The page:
It was a warm summer day in the south of France. The entire village of Grasse, it seemed, had turned out for lunch this Monday afternoon on the terrace at La Bastide Saint Antoine, where the Michelin-starred chef Jacques Chibois oversees the kitchen.
Everything about the day was impeccable. The sunlight, the fresh air, the glint of the Mediterranean in the distance all served as the perfect backdrop to Chibois’ legendary cuisine.
And on every table, under every umbrella, there was a bottle of pink wine. Chilled, crisp, refreshing, dry rose wine from Provence. The parade of pink wine was nearly unanimous except for the occasional bottle of Champagne.
The message from the huddled masses was not lost on this foreign visitor. When you are hot and parched, with a mighty thirst and a craving for an adult beverage, there are worse ways to idle away a summer afternoon than sipping on a well-made dry rose wine as you gaze in the direction of the sea.
I’ve been hooked on dry rose ever since, but until recently my rose thirst has been quenched for the most part by wines produced in France, Spain and Italy. Domestic production of rose has generally trended toward sweeter wines, particularly white Zinfandel.
White Zin, as it is known, was important to the wine industry in the 1980s because it saved many old Zinfandel vineyards from extinction. Zinfandel, the bold red wine many believe is native to California, had fallen out of favor at the time, but the invention and instant popularity of “white Zin” kept many of the old Zinfandel vineyards in production.
That was a good thing, and now old-fashioned red Zinfandel is once again a consumer favorite, with a nod toward “white Zin” for keeping the vineyards alive.
White Zin, on the other hand, created a backlash against rose because of its significantly high levels of residual sugar. Emerging wine consumers, especially those new to the pleasures of the grape, assumed – wrongly – that all rose wine was sweet.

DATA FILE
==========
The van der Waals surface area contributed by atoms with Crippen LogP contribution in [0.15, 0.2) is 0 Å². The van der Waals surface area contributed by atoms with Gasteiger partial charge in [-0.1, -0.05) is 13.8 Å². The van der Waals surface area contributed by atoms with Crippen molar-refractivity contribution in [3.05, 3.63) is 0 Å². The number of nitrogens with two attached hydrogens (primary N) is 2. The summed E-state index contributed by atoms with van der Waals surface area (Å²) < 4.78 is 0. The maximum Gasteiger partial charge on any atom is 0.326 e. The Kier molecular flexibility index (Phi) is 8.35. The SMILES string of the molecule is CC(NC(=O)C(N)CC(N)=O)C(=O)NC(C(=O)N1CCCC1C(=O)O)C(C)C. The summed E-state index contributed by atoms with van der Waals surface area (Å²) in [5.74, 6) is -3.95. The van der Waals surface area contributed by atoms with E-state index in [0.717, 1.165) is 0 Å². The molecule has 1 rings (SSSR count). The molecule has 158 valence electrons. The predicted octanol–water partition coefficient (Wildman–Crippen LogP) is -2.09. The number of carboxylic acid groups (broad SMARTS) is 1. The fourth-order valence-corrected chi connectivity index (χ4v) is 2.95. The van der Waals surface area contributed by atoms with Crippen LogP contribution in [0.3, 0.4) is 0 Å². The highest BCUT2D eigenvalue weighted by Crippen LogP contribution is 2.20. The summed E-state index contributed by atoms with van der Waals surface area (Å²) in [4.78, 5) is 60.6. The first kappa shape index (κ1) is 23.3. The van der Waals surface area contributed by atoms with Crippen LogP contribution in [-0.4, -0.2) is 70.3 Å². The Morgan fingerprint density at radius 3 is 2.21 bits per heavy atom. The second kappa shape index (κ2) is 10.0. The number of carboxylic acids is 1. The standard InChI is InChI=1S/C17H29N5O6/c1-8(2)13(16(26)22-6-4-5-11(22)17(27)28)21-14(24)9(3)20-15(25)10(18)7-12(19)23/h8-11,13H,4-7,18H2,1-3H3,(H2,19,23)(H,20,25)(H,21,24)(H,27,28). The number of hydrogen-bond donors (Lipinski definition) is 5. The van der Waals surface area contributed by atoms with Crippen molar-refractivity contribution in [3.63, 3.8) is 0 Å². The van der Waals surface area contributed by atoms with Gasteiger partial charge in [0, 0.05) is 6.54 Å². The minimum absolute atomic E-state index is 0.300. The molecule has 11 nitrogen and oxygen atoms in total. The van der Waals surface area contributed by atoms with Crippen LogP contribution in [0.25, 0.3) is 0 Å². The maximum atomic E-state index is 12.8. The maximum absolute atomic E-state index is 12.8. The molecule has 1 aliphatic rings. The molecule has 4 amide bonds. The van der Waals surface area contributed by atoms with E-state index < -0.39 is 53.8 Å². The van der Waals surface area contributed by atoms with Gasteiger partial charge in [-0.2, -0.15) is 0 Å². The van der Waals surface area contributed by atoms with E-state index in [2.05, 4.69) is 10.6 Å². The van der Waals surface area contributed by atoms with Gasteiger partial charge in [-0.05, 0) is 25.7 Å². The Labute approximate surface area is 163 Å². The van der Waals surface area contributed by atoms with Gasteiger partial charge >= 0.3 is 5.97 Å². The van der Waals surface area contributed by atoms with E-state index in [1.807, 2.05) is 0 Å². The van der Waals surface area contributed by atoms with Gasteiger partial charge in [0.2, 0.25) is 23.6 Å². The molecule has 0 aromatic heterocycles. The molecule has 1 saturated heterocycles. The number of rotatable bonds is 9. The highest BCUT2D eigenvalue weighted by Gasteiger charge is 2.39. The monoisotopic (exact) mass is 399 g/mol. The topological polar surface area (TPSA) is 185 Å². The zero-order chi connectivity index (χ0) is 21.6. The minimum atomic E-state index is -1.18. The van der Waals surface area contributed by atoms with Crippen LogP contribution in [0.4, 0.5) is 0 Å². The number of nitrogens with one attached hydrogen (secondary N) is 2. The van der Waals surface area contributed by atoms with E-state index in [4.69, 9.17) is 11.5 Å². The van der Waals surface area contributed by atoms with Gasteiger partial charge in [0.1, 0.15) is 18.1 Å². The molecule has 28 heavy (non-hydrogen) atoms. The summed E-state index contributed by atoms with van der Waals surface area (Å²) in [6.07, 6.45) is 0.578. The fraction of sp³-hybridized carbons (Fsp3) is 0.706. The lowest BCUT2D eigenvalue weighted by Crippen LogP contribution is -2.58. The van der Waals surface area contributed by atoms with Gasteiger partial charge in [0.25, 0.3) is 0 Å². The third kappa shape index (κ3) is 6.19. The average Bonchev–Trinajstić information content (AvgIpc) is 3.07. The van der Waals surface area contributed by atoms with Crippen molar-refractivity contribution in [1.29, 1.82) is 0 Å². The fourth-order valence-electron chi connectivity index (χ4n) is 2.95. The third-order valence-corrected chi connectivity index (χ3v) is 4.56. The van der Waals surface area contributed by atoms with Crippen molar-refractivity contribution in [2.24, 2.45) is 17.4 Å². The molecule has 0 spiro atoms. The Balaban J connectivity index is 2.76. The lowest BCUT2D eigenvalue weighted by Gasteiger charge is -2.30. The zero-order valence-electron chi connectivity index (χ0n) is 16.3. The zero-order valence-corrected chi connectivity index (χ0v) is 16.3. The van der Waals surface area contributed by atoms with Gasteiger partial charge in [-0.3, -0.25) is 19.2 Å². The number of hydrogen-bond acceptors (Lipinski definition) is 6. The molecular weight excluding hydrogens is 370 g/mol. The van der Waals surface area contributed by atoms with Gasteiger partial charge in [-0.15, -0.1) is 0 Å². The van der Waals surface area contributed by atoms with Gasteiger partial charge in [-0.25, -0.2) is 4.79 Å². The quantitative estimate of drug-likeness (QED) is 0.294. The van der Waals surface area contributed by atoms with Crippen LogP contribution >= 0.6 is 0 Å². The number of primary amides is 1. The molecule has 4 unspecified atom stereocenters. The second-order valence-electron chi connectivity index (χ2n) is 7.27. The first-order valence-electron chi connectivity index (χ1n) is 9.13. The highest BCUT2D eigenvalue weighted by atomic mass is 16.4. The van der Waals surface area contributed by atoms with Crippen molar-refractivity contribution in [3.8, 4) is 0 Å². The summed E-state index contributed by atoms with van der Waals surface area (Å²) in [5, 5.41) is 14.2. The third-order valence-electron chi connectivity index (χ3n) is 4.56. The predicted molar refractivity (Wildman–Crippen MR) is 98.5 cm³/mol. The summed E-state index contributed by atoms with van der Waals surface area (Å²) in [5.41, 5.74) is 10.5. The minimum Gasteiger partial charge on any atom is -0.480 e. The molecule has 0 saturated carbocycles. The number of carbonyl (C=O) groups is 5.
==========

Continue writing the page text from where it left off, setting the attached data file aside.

Sensing the public mood, many domestic wine producers either ignored rose altogether or made it in such limited quantities that good, dry domestic rose similar to rose made in France, Spain and Italy was difficult to find.
I am happy to report that domestic producers are becoming bolder in their embrace of rose, and as an example I commend to you the beautiful J Vineyards 2013 Vin Gris, made from Pinot Noir grapes, that was published last week in the WRO Reviews section.
I confess I had a moment of nostalgia as I took a sip. It was suddenly a sunny summer day in the south of France, rubbing elbows with the townfolk of Grasse as they idled away a lazy summer day.
J Vineyards 2013 Vin Gris, Russian River Valley ($20) – My sense is that demand for rosé wine is up significantly, although I haven't seen any statistics to support that view. What I do know is that more domestic producers are making a rosé and making it better than ever. This rosé from J is made from Pinot Noir grapes using the saignee method of bleeding the Pinot Noir fermentation tanks early on, before too much contact between the juice and the skins, which can impart bitter tannins. The J Vin Gris is fresh and clean, with mouth-watering acidity and beautiful aromas of strawberry and tart cherry. And it has arrived just in time for those warm Indian Summer afternoons. 92